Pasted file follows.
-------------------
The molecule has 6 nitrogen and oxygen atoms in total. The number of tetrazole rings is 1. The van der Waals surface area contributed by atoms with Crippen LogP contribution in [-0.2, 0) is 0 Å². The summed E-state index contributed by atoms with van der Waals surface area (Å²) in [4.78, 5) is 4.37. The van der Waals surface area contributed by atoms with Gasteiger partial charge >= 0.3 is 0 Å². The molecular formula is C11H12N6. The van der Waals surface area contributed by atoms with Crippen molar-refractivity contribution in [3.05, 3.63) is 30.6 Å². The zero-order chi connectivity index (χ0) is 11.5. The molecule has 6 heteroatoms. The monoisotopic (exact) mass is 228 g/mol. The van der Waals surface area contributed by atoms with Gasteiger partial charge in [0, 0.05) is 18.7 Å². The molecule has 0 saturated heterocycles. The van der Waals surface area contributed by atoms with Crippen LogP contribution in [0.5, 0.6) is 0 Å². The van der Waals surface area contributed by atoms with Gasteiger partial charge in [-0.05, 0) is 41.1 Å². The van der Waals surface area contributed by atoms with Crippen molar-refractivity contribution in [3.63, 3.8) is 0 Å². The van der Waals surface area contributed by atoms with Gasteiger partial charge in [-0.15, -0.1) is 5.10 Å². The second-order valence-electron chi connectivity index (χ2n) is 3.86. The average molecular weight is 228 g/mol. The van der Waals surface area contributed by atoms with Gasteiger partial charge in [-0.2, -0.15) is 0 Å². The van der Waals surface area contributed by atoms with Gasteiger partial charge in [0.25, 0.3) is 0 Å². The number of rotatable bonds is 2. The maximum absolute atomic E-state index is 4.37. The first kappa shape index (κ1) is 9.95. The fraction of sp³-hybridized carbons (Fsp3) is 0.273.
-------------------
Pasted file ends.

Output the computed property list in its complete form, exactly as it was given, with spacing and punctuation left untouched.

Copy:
The molecule has 6 nitrogen and oxygen atoms in total. The number of tetrazole rings is 1. The van der Waals surface area contributed by atoms with Crippen LogP contribution in [-0.2, 0) is 0 Å². The summed E-state index contributed by atoms with van der Waals surface area (Å²) in [4.78, 5) is 4.37. The van der Waals surface area contributed by atoms with Gasteiger partial charge >= 0.3 is 0 Å². The molecular formula is C11H12N6. The van der Waals surface area contributed by atoms with Crippen molar-refractivity contribution in [3.05, 3.63) is 30.6 Å². The zero-order chi connectivity index (χ0) is 11.5. The molecule has 6 heteroatoms. The monoisotopic (exact) mass is 228 g/mol. The van der Waals surface area contributed by atoms with Gasteiger partial charge in [0, 0.05) is 18.7 Å². The molecule has 0 saturated heterocycles. The van der Waals surface area contributed by atoms with Crippen LogP contribution in [0.5, 0.6) is 0 Å². The van der Waals surface area contributed by atoms with Gasteiger partial charge in [-0.05, 0) is 41.1 Å². The van der Waals surface area contributed by atoms with Crippen molar-refractivity contribution in [3.63, 3.8) is 0 Å². The van der Waals surface area contributed by atoms with Gasteiger partial charge in [-0.15, -0.1) is 5.10 Å². The second-order valence-electron chi connectivity index (χ2n) is 3.86. The average molecular weight is 228 g/mol. The van der Waals surface area contributed by atoms with Gasteiger partial charge in [-0.2, -0.15) is 0 Å². The van der Waals surface area contributed by atoms with Gasteiger partial charge in [0.25, 0.3) is 0 Å². The number of rotatable bonds is 2. The maximum absolute atomic E-state index is 4.37. The first kappa shape index (κ1) is 9.95. The fraction of sp³-hybridized carbons (Fsp3) is 0.273.